“In the quarter, we announced a series of significant developments in achieving our priorities: We successfully completed the $1.4 billion refinancing of our 2010 notes, significantly lowering our cost structure, strengthening our balance sheet and improving our credit profile. We completed the transfer of all 15 Embraer 175 aircraft to Sky Regional, our Air Canada Express partner, an important step in Air Canada’s regional diversification strategy and our ongoing cost transformation program. We finished construction of a new state-of-the-art Operations Centre that is designed to significantly improve operational capabilities and efficiencies of our global network. To further develop Toronto Pearson as a truly global hub and even stronger North American gateway, we recently concluded an enhanced cooperation agreement with the Greater Toronto Airports Authority (GTAA). In addition, we implemented an expanded commercial agreement with Air China, to serve additional points in China on a codeshare basis with our Star Alliance partner.
“I am particularly pleased to see the stock market’s endorsement of the strategy that our team has developed. This was reflected in our stock price more than tripling over the past year. Moreover, our commitment as a progressive employer and investment in the well-being of our employees has also been recognized with the recent naming of Air Canada as one of Canada’s Top 100 Employers.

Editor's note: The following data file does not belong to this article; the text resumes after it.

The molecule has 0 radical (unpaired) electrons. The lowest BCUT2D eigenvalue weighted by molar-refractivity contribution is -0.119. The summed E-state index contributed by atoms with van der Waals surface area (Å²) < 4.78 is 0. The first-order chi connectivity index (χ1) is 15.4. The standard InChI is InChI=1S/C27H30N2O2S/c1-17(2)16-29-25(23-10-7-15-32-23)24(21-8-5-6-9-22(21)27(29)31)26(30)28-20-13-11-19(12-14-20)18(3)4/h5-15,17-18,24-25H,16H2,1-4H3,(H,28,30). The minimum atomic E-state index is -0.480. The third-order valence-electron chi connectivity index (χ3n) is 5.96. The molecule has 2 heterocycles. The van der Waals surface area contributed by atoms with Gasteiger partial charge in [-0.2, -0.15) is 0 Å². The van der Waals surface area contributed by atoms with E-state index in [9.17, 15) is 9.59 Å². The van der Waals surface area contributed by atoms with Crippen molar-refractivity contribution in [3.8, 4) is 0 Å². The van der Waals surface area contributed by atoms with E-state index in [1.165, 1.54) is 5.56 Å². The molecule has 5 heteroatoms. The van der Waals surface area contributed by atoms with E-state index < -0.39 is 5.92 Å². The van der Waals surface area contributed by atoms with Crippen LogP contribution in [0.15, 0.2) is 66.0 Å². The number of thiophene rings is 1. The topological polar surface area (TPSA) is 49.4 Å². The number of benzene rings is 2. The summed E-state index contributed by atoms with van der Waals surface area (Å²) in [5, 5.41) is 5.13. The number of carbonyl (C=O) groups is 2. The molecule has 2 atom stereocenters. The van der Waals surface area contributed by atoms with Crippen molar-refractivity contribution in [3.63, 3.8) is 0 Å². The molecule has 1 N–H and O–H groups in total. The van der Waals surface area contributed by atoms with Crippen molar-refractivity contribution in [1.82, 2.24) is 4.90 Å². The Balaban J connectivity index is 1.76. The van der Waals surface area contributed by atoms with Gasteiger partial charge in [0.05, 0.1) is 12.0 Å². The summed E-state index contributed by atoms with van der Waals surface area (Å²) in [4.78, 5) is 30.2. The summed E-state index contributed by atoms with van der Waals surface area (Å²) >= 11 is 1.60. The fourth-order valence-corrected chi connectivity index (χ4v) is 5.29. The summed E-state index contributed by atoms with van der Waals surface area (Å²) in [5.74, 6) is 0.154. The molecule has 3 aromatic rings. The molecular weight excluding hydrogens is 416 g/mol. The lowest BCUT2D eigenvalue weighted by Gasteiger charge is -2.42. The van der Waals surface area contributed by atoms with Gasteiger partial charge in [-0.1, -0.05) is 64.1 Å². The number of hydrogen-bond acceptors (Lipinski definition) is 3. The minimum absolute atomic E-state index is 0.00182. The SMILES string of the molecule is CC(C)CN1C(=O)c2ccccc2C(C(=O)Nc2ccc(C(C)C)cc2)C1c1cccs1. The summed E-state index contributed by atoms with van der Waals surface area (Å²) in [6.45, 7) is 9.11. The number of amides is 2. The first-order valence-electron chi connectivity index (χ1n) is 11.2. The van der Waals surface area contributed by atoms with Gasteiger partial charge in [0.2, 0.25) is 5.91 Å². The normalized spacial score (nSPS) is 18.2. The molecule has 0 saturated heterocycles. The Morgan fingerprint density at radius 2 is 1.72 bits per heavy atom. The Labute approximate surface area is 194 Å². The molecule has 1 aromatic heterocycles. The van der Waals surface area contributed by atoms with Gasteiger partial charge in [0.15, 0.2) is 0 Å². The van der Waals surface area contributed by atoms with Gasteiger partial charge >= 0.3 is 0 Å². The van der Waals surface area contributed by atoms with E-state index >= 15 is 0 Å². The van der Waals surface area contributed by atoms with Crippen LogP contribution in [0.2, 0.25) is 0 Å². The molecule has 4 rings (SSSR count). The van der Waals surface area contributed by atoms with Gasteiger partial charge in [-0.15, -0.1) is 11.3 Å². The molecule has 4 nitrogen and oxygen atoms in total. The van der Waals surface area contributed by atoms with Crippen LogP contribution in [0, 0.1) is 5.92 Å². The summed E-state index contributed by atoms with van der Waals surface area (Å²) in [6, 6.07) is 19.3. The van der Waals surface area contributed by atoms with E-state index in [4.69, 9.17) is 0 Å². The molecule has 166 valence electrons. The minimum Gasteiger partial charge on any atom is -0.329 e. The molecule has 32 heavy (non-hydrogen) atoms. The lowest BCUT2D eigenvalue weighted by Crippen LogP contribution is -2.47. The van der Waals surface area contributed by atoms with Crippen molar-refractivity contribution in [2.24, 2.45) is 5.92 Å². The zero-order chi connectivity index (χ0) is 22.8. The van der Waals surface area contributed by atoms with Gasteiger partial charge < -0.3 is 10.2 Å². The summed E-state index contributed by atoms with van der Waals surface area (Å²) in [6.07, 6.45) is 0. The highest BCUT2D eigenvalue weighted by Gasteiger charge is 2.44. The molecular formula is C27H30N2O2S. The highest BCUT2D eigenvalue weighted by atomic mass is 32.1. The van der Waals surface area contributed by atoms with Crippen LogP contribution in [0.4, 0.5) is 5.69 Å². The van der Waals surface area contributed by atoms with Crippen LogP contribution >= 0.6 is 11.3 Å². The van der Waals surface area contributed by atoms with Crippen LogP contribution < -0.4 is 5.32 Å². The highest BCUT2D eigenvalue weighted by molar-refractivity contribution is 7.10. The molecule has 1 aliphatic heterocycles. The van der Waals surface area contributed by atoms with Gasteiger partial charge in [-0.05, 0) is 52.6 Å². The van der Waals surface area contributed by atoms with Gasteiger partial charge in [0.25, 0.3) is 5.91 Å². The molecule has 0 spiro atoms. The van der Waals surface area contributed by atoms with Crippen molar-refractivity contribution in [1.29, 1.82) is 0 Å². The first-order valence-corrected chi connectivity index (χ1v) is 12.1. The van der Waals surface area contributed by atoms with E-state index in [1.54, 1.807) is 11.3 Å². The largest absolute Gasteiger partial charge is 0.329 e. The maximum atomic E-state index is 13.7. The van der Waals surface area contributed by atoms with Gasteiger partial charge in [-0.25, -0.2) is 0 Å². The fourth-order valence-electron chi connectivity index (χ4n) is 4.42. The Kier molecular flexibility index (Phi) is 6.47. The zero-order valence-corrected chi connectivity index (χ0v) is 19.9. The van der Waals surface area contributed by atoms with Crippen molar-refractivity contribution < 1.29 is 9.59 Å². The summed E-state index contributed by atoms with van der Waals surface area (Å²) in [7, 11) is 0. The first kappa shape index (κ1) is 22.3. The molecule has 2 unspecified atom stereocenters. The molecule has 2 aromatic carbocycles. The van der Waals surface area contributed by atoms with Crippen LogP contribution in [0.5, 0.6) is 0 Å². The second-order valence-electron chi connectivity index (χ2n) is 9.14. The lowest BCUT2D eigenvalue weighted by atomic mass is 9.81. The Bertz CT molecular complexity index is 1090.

“Looking ahead, we will take delivery of the final three of five new Boeing 777-300ER aircraft by February 2014 , and we are actively preparing to begin integrating the first six of 37 Boeing 787 aircraft into our widebody fleet in 2014. For the summer of 2014, we announced a major European expansion as these new widebody aircraft enter Air Canada’s international fleet allowing for the transfer of current aircraft to Air Canada rougeTM in order to operate in leisure markets on a more cost competitive basis.